• Static sites are more secure(ish*)
  • Manage all the different content for your project(s) in the same place and etc.




  1. Create a new repository (
  • There are 4 types of GitHub Pages site (in the table above and on GitHub)
  • following naming conventions is really important! for user and organizations

2. Navigate to Settings and click Automatic Page Generator
Or just go to generated_pages url for your repository:<username>/<repository>/generated_pages/new

  • Make some edits to the content
  • Select a theme/layout
  • Publish!

3. We have a website!

  • Let’s check it out

4. Make an update

5. Check out the commit history

Getting started with GitHub Pages

Steps to use GitHub pages in our repository

1. Create a GitHub Repository

Login to your GitHub account and create a new public repository named <username> where the username should either be your personal GitHub one or the one your organization uses.

2. Clone the Repository on Your Local Machine

Now that you’ve created the public repository on GitHub, you’ll then have to clone it to your local machine. To do so, simply open the terminal and run the following command (in whatever directory/folder you prefer):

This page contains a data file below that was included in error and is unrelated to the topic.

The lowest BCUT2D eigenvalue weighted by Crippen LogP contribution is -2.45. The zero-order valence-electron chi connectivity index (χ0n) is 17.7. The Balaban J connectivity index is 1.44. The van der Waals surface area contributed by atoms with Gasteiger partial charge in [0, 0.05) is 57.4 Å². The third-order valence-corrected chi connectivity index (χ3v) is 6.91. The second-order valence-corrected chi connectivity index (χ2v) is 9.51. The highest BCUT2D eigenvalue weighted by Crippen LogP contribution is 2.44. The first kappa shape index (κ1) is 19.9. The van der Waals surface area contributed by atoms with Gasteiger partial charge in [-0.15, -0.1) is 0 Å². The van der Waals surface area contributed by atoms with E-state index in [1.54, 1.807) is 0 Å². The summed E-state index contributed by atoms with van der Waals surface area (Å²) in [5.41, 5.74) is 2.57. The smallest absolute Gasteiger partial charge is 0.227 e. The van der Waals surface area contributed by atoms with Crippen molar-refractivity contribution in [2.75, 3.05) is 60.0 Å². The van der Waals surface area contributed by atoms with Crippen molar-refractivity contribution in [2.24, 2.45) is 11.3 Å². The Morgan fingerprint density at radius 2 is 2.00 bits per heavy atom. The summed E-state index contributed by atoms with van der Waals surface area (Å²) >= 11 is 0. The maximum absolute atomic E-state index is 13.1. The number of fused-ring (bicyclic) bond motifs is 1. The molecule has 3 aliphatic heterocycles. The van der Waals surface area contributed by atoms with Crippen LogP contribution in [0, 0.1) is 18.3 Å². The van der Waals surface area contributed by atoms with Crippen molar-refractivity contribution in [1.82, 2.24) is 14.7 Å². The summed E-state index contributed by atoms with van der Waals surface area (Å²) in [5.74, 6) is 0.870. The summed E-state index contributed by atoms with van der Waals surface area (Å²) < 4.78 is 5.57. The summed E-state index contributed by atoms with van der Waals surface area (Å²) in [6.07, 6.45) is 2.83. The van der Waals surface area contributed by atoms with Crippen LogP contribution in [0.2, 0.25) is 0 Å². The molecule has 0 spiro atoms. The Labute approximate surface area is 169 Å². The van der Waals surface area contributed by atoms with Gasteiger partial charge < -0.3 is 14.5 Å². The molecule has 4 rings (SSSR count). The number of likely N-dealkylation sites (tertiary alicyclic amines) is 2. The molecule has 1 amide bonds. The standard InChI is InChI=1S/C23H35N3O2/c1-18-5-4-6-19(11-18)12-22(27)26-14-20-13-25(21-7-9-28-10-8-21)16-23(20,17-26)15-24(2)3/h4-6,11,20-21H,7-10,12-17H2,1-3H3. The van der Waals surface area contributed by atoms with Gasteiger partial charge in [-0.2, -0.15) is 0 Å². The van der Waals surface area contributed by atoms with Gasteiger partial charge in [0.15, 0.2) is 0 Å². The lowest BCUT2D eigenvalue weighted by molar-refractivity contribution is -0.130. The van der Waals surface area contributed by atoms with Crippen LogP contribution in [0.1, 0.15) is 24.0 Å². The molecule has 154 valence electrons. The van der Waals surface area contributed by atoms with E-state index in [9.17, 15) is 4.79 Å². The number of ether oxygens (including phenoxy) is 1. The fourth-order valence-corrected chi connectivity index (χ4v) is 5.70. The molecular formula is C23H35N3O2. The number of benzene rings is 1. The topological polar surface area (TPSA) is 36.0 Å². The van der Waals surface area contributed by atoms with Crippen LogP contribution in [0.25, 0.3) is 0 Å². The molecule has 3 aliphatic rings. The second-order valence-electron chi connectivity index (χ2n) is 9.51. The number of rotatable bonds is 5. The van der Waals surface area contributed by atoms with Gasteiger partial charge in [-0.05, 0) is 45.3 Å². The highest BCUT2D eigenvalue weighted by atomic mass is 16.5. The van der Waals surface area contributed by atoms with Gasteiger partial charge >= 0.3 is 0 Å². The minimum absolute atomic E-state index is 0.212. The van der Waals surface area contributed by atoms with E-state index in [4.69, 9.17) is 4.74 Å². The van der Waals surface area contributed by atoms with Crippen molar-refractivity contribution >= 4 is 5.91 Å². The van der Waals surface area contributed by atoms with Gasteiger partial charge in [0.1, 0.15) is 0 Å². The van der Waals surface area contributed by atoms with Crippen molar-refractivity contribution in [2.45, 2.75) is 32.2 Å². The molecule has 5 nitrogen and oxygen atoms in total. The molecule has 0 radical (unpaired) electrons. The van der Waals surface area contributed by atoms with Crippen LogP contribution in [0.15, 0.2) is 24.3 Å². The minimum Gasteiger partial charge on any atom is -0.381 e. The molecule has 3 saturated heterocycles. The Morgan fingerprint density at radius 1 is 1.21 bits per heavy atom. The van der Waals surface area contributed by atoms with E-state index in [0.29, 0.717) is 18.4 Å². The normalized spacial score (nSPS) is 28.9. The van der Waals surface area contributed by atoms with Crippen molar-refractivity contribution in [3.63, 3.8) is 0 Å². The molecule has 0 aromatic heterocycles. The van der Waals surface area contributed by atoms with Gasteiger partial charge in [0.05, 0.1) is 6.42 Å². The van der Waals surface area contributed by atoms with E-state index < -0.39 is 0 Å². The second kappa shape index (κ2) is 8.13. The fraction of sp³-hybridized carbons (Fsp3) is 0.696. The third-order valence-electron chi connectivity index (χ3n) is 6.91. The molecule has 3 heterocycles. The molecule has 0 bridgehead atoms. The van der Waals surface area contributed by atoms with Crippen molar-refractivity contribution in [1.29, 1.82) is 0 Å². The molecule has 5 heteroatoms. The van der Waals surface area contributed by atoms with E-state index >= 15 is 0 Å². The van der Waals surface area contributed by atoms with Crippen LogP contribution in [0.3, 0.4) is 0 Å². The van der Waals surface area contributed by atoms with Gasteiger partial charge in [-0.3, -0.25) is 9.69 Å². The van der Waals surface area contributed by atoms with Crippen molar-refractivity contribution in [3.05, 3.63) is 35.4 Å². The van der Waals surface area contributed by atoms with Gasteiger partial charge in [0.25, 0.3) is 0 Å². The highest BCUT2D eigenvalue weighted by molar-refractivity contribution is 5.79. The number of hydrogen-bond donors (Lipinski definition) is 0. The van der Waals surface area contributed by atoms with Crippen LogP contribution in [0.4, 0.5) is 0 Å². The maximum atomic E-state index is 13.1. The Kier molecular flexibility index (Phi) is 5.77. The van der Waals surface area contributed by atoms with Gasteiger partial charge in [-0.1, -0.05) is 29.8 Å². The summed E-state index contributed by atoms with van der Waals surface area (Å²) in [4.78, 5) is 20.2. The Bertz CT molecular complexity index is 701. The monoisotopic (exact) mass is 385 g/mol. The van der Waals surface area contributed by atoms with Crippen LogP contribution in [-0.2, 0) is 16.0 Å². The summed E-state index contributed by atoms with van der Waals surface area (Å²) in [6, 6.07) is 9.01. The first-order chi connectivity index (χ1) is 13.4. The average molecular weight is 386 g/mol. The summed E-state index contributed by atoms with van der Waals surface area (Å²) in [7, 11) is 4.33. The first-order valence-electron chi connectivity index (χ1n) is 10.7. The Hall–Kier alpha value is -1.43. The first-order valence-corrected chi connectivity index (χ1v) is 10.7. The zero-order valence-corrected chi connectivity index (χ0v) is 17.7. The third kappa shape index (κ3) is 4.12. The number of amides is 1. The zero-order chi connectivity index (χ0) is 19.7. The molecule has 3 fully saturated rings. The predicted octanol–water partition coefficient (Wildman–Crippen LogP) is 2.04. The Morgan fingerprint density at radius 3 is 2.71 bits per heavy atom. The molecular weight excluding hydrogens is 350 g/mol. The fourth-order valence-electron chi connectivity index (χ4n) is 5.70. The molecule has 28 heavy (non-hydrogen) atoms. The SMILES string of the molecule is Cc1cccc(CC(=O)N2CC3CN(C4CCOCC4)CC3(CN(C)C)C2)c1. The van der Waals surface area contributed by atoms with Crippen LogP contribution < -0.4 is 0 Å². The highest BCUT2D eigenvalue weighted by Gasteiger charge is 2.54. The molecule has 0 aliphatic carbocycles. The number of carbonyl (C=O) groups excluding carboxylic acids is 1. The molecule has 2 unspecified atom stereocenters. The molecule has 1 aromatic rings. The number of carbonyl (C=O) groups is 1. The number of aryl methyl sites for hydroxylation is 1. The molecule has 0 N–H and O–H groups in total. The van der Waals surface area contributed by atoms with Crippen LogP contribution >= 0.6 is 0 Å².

git clone

Again, make sure to replace the username references to your own GitHub username. Note that, while cloning the repository, you will get the following warning message

Cloning into ''...
warning: You appear to have cloned an empty repository.

This is absolutely fine, however, given that the repository is currently empty. So, let’s move on to the next step.

3. Create an Index.html File in Your Project’s Directory

Now head to your recently cloned repository, create an index.html file

$ cd <username>
$ touch index.html
$ echo "Hello, world! This is my personal page hosted on GitHub pages." > index.html

And let’s double-check that the content we have just appended to the index.html file is indeed there:

$ cat index.html
Hello, world! This is my personal page hosted on GitHub pages.

4. Push the Local Changes to the Remote Host